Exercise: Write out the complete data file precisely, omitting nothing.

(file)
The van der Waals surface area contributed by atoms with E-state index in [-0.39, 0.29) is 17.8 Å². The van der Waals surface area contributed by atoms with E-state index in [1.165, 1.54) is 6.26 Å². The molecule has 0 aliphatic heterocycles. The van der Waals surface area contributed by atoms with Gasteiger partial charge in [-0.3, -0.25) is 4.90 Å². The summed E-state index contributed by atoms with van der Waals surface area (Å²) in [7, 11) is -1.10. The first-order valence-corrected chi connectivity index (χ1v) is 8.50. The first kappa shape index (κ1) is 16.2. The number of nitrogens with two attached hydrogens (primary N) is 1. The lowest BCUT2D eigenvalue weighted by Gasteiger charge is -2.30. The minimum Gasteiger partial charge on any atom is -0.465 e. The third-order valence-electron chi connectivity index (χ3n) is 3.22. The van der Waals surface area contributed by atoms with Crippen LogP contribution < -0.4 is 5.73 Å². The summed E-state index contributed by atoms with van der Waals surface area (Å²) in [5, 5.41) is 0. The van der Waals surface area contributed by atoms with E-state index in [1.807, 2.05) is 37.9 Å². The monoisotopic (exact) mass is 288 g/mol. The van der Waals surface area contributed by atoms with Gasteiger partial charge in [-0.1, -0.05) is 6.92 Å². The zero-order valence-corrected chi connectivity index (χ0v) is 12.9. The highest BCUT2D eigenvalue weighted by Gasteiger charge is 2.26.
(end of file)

The van der Waals surface area contributed by atoms with E-state index in [-0.39, 0.29) is 17.8 Å². The van der Waals surface area contributed by atoms with E-state index in [1.165, 1.54) is 6.26 Å². The molecule has 0 aliphatic heterocycles. The van der Waals surface area contributed by atoms with Gasteiger partial charge in [-0.3, -0.25) is 4.90 Å². The summed E-state index contributed by atoms with van der Waals surface area (Å²) in [7, 11) is -1.10. The first-order valence-corrected chi connectivity index (χ1v) is 8.50. The first kappa shape index (κ1) is 16.2. The number of nitrogens with two attached hydrogens (primary N) is 1. The lowest BCUT2D eigenvalue weighted by Gasteiger charge is -2.30. The minimum Gasteiger partial charge on any atom is -0.465 e. The third-order valence-electron chi connectivity index (χ3n) is 3.22. The van der Waals surface area contributed by atoms with Crippen LogP contribution < -0.4 is 5.73 Å². The summed E-state index contributed by atoms with van der Waals surface area (Å²) in [5, 5.41) is 0. The van der Waals surface area contributed by atoms with E-state index in [1.807, 2.05) is 37.9 Å². The monoisotopic (exact) mass is 288 g/mol. The van der Waals surface area contributed by atoms with Gasteiger partial charge in [-0.1, -0.05) is 6.92 Å². The zero-order valence-corrected chi connectivity index (χ0v) is 12.9. The highest BCUT2D eigenvalue weighted by Gasteiger charge is 2.26.